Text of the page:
Katy-Anne Bellis is short but sweet, packing languid guitar jangles with infectious melodies, giving off a care-free summer feel, picking up where the band left off on Highest Point in Cliff Town. Effortlessly brilliant.
- Adam Lowerson
She Drew The Gun – Poem
The way in which She Drew The Gun paint the frighteningly, bleak reality of our modern world in Poem, is nothing short of brilliance. Simplistic and stirring from the off, their are few modern songwriters in Merseyside that possess the lyrical magnificence and delivery of Louisa Roach and her band mates. In the grim world they construct in Poem, She Drew the Gun give us all something to believe in.
- Craig MacDonald
Trudy and the Romance – Sandman
Trudy and the Romance are an anomaly in Liverpool, a city made all the better for having them here. Taking tasty bits from rock n roll, and the pre-Beatles world of girls in pointy bras and tight sweaters, is positively punk. The newest single Sandman, out on 7”vinyl, begins with a hip twisting bass, before lead singer Oliver Taylor’s pained yelp sets up the band’s use of call and response that worked so effectively in previous single Wild, and Sandman’s B-side My Baby’s Gone Away.
Taking a childish joy from mishearing lyrics, or perhaps not, “Baby please hold me when I scream” or “Baby please hold me when I screw” works either way for us, and Sandman carries romance with just the right amount of sleaze, a pop song under three minutes long, and demanding another spin on the record player immediately.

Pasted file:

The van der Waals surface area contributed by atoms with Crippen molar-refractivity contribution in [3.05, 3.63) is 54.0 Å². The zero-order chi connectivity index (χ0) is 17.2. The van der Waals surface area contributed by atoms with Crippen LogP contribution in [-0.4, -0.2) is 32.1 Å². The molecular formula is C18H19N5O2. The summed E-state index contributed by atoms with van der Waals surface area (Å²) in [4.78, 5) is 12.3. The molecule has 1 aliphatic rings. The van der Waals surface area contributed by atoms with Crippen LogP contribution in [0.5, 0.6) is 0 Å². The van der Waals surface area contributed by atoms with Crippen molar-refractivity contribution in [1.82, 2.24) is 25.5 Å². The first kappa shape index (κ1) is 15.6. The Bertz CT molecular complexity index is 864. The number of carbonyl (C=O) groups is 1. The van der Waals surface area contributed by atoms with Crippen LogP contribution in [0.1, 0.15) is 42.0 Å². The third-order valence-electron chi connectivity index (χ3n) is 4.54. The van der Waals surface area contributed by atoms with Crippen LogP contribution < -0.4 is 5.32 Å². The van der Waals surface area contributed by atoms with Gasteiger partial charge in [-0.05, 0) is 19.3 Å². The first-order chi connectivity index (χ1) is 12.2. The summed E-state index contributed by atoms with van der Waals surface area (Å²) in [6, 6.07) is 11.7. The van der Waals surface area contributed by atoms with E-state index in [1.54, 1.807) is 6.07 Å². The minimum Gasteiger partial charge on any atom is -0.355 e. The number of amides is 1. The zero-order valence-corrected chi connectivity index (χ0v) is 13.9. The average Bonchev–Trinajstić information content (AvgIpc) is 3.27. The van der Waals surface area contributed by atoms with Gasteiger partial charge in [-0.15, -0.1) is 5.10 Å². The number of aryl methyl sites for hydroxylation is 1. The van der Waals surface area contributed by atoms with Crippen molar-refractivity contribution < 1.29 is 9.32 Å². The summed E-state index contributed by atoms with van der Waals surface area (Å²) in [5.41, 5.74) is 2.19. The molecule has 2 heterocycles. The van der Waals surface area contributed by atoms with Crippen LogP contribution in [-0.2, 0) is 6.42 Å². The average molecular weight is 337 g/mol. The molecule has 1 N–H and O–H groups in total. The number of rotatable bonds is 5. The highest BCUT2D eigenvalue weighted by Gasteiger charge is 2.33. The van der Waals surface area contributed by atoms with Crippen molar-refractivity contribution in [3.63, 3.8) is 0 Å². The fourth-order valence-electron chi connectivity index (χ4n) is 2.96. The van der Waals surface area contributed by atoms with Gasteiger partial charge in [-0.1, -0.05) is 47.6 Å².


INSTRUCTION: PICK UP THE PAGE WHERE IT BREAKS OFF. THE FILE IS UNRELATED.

- Cath Bore
Ovvls – Pain Is Beauty
XamVolo – Down
Listening to XamVolo’s Down of a morning is imperative if one wants to function for the day; it is the epitome of a feel good song, and has the ability to make any day just that bit better
It is impossible to pigeonhole this song; it’s blues intro quickly switches to an up beat jazz style combined with perfect harmonies and a modern R&B, chilled, but punchy chorus all of which his rich vocals flow through exquisitely.
- Lorna Dougherty
Clean Cut Kid – Pick Me Up
We all know 2016 was a crap year, but in the midst of all that there some truly great music emerged and none more so than Clean Cut Kid’s exuberant and joyful Pick Me Up.
Pick Me Up is one of those classic pop songs, like the best of Motown or Spector or The Beach Boys or…the list is endless, but it’s one of those songs that you don’t want to end. Three minutes fifty four seconds is too short, it should go on forever but, on the other hand 3.54 is perfect. This is what pop is all about. Effortlessly striving for perfection and reaching it.